Artificial intelligence wins a debate against a human—twice
Please tell me that Internet trolls didn't just get a huge leg up.
In the year 1770, a chess-playing "automaton" known as The Turk debuted in Vienna, Austria. It appeared to beat humans at chess, losing very rarely. It was actually an elaborate hoax, with a human being as the real champion chess player, manipulating the Turk via mechanical means from inside.
(Image via Wikimedia Commons)
It took another 227 years for an actual computer to beat humans at playing chess in 1997. Now, 22 years later, an A.I. created by IBM—represented by a black box on stage but actually consisting of a group of computers in one of IBM's data centers—named Project Debater has defeated humans in the art of debate. Twice.
The judges were around two dozen panelists who listened as Project Debater took on Noa Ovadia over her position that governments shouldn't fund space exploration and, according to the judges, the machine won. Next, it went up against debater Dan Zafrir, with Project Debater taking a position that telemedicine is a good thing and needs to be increased.
In both cases, the arguments were prepared by the computer by researching millions of online articles and documents in real time, after it was presented the subject to argue. Then, it formulated its position, and finally, successfully defended it against attack.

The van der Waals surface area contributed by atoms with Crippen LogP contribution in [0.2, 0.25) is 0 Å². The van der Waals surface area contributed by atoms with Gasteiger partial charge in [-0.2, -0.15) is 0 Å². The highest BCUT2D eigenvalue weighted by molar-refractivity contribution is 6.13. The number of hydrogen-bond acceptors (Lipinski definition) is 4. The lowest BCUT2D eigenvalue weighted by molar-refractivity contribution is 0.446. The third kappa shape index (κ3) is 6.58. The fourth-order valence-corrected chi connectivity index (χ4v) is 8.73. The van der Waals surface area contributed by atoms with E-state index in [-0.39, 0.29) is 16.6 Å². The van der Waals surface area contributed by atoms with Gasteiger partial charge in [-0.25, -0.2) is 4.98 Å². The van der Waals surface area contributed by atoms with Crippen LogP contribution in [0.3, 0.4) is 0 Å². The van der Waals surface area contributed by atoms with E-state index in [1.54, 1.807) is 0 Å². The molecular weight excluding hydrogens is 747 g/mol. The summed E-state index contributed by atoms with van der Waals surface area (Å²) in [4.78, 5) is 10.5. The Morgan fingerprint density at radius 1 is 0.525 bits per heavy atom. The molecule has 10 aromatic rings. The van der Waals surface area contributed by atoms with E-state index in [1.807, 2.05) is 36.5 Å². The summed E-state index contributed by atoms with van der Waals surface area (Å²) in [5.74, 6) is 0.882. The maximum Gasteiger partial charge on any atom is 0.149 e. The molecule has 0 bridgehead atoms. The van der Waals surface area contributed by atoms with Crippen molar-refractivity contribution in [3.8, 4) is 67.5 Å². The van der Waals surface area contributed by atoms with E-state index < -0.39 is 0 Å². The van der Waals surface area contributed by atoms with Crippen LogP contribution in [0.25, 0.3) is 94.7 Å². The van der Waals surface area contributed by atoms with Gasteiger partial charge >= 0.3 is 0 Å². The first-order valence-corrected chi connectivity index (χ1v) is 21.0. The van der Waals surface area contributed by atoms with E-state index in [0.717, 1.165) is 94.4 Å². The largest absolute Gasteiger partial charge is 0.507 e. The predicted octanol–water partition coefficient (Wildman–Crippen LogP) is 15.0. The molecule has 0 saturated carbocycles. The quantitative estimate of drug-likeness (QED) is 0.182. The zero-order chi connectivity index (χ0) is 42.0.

Project Debater closed the telemedicine argument with a bit of humor. "I can't say it makes my blood boil, because I have no blood, but it seems some people naturally suspect technology because it's new."
Aya Soffer, who runs IBM Research's global Artificial Intelligence (A.I.) team, summed up why the company is working on the project.
"From our perspective, the debate format is the means and not the end. It's a way to push the technology forward and part of our bigger strategy of mastering language. In general, computers are lagging significantly in understanding and being able to express themselves. If we expect A.I. to be useful, being able to communicate with people is critical."
Going from a solitary teenage protester in front of the Swedish parliament to a global icon in little more than a year certainly merits the distinction.